Shaun Tan

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Shaun Tan
Tan, Shaun (WFA).jpg
Born 1974 (age 39–40)
Perth
Area(s) Writer, Penciller, Artist
Notable works
The Red Tree
The Lost Thing
The Arrival
Awards Numerous

http://www.shauntan.net

Shaun Tan (born 1974) is an Australian illustrator and author of children's books and speculative fiction cover artist. He won an Academy Award for The Lost Thing, a 2011 animated film adaptation of a 2000 picture book he wrote and illustrated. Beside The Lost Thing, The Red Tree and The Arrival are chapterbooks he has written and illustrated.

Tan was born in Fremantle, Western Australia and grew up in the northern suburbs of Perth, Western Australia in 1974 and, after freelancing for some years from a studio at Mount Lawley, relocated to Melbourne, Victoria in 2007.[1] In 2006, his wordless graphic novel The Arrival won the "Book of the Year" prize as part of the New South Wales Premier's Literary Awards.[2] The same book won the Children's Book Council of Australia "Picture Book of the Year" award in 2007.[3] and the Western Australian Premier's Book Awards Premier's Prize in 2006.[4]

Tan was the University of Melbourne's Department of Language Literacy and Arts Education Illustrator In Residence for two weeks through an annual Fellowship offered by the May Gibbs Children’s Literature Trust.[5]

In 2010, Shaun Tan was the Artist Guest of Honour at the 68th World Science Fiction Convention held in Melbourne, Australia.

For his career contribution to "children's and young adult literature in the broadest sense" Tan won the 2011 Astrid Lindgren Memorial Award from the Swedish Arts Council, the biggest prize in children's literature.[6]

Tan's work has been described as an "Australian vernacular" that is "at once banal and uncanny, familiar and strange, local and universal, reassuring and scary, intimate and remote, guttersnipe and sprezzatura. No rhetoric, no straining for effect. Never other than itself."[7]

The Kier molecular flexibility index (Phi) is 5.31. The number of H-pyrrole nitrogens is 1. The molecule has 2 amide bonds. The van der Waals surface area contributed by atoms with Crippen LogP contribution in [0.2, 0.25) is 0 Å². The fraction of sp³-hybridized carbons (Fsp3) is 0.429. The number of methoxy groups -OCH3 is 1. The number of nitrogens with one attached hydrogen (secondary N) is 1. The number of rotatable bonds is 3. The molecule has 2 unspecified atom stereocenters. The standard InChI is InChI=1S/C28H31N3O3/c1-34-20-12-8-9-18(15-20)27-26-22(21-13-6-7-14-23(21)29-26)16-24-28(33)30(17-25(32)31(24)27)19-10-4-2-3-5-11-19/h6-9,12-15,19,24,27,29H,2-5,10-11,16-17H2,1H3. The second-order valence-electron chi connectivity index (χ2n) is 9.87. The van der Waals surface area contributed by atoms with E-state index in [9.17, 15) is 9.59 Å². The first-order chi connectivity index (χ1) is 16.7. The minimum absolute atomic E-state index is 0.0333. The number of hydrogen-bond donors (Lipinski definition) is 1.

Biography[edit]

Early life[edit]

As a boy, Tan spent time illustrating poems and stories and drawing dinosaurs, robots and spaceships. At school he was known as a talented artist.[1] At the age of eleven, he became a fan of The Twilight Zone television series as well as books that bore similar themes. Tan cites Ray Bradbury as a favorite at this time. These stories led to Tan writing his own short stories. Of his effort at writing as a youth, Tan tells, "I have a small pile of rejection letters as testament to this ambition!"[8]

Eventually he gained success with his illustrations. At the age of sixteen, Tan's first illustration appeared in the Australian magazine Aurealis in 1990.[8]

Transition to illustration[edit]

Tan almost studied to become a geneticist, and enjoyed chemistry, physics, history and English when in high school as well as art and claimed that he did not really know what he wanted to do, even at university.[8] University studies were taking him along an academic route until he "decided to stop studying and try working as an artist."[9]

Illustration was something Tan enjoyed. The decision to choose it as a career simply allowed him to make a living from drawing and painting.[9] Drawing was something he had never stopped doing, claiming "...it was one thing I could do better than anyone else when I was in school."[8]

Tan continued his education at the University of Western Australia where he studied Fine Arts, English Literature and History. While this was of interest to him, there was little studio practice involved.[9] In 1995, he graduated with a Bachelor of Arts.[10]

Work process[edit]

Of his actual works he has said: ‘‘I don’t think I’ve ever painted an image as a reproduction of what I’m seeing, even when I’m working in front of it. I’m always trying to create some kind of parallel equivalent."[8]